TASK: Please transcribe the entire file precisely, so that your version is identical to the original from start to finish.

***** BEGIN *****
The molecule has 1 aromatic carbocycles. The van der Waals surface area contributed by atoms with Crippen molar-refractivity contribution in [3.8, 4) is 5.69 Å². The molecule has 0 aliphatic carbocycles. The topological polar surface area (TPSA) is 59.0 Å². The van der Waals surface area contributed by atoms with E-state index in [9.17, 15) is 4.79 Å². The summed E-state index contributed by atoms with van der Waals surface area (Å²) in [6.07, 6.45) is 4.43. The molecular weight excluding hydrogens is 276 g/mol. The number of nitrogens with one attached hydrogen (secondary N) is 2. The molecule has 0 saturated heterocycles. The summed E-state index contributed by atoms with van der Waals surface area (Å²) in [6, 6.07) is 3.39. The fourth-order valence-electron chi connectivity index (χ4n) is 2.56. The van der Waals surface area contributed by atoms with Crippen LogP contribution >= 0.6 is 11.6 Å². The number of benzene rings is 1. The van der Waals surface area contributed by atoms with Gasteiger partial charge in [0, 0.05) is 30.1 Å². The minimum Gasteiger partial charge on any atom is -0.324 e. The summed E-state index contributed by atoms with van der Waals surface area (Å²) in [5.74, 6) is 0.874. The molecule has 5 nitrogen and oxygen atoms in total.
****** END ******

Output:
The molecule has 1 aromatic carbocycles. The van der Waals surface area contributed by atoms with Crippen molar-refractivity contribution in [3.8, 4) is 5.69 Å². The molecule has 0 aliphatic carbocycles. The topological polar surface area (TPSA) is 59.0 Å². The van der Waals surface area contributed by atoms with E-state index in [9.17, 15) is 4.79 Å². The summed E-state index contributed by atoms with van der Waals surface area (Å²) in [6.07, 6.45) is 4.43. The molecular weight excluding hydrogens is 276 g/mol. The number of nitrogens with one attached hydrogen (secondary N) is 2. The molecule has 0 saturated heterocycles. The summed E-state index contributed by atoms with van der Waals surface area (Å²) in [6, 6.07) is 3.39. The fourth-order valence-electron chi connectivity index (χ4n) is 2.56. The van der Waals surface area contributed by atoms with Crippen LogP contribution >= 0.6 is 11.6 Å². The number of benzene rings is 1. The van der Waals surface area contributed by atoms with Gasteiger partial charge in [0, 0.05) is 30.1 Å². The minimum Gasteiger partial charge on any atom is -0.324 e. The summed E-state index contributed by atoms with van der Waals surface area (Å²) in [5.74, 6) is 0.874. The molecule has 5 nitrogen and oxygen atoms in total.